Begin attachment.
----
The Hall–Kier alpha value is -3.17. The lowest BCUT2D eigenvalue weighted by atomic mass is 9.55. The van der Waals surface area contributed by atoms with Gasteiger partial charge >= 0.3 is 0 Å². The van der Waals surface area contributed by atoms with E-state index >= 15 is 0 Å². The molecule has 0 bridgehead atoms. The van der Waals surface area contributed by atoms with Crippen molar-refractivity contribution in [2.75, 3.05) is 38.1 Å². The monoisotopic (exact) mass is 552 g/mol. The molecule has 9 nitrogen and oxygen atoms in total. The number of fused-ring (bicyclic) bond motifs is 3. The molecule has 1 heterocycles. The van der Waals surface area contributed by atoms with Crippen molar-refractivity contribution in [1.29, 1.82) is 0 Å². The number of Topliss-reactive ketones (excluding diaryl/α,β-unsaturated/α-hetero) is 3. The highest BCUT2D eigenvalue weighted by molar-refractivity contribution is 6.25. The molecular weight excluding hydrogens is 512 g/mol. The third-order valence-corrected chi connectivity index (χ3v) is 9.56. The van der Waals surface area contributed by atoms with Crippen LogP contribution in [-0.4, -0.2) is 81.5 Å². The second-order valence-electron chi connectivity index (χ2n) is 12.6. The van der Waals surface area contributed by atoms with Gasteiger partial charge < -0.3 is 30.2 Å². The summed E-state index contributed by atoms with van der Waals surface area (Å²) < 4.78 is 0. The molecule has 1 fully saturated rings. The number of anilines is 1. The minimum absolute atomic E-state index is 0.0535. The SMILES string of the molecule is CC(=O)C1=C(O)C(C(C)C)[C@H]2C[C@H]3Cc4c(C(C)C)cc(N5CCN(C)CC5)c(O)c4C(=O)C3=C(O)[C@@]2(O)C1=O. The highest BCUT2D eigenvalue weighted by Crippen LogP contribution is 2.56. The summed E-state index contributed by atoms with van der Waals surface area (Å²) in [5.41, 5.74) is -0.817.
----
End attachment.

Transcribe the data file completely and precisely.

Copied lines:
The Hall–Kier alpha value is -3.17. The lowest BCUT2D eigenvalue weighted by atomic mass is 9.55. The van der Waals surface area contributed by atoms with Gasteiger partial charge >= 0.3 is 0 Å². The van der Waals surface area contributed by atoms with E-state index >= 15 is 0 Å². The molecule has 0 bridgehead atoms. The van der Waals surface area contributed by atoms with Crippen molar-refractivity contribution in [2.75, 3.05) is 38.1 Å². The monoisotopic (exact) mass is 552 g/mol. The molecule has 9 nitrogen and oxygen atoms in total. The number of fused-ring (bicyclic) bond motifs is 3. The molecule has 1 heterocycles. The van der Waals surface area contributed by atoms with Crippen molar-refractivity contribution in [1.29, 1.82) is 0 Å². The number of Topliss-reactive ketones (excluding diaryl/α,β-unsaturated/α-hetero) is 3. The highest BCUT2D eigenvalue weighted by molar-refractivity contribution is 6.25. The molecular weight excluding hydrogens is 512 g/mol. The third-order valence-corrected chi connectivity index (χ3v) is 9.56. The van der Waals surface area contributed by atoms with Crippen LogP contribution in [-0.4, -0.2) is 81.5 Å². The second-order valence-electron chi connectivity index (χ2n) is 12.6. The van der Waals surface area contributed by atoms with Gasteiger partial charge < -0.3 is 30.2 Å². The summed E-state index contributed by atoms with van der Waals surface area (Å²) < 4.78 is 0. The molecule has 1 fully saturated rings. The number of anilines is 1. The minimum absolute atomic E-state index is 0.0535. The SMILES string of the molecule is CC(=O)C1=C(O)C(C(C)C)[C@H]2C[C@H]3Cc4c(C(C)C)cc(N5CCN(C)CC5)c(O)c4C(=O)C3=C(O)[C@@]2(O)C1=O. The highest BCUT2D eigenvalue weighted by Crippen LogP contribution is 2.56. The summed E-state index contributed by atoms with van der Waals surface area (Å²) in [5.41, 5.74) is -0.817.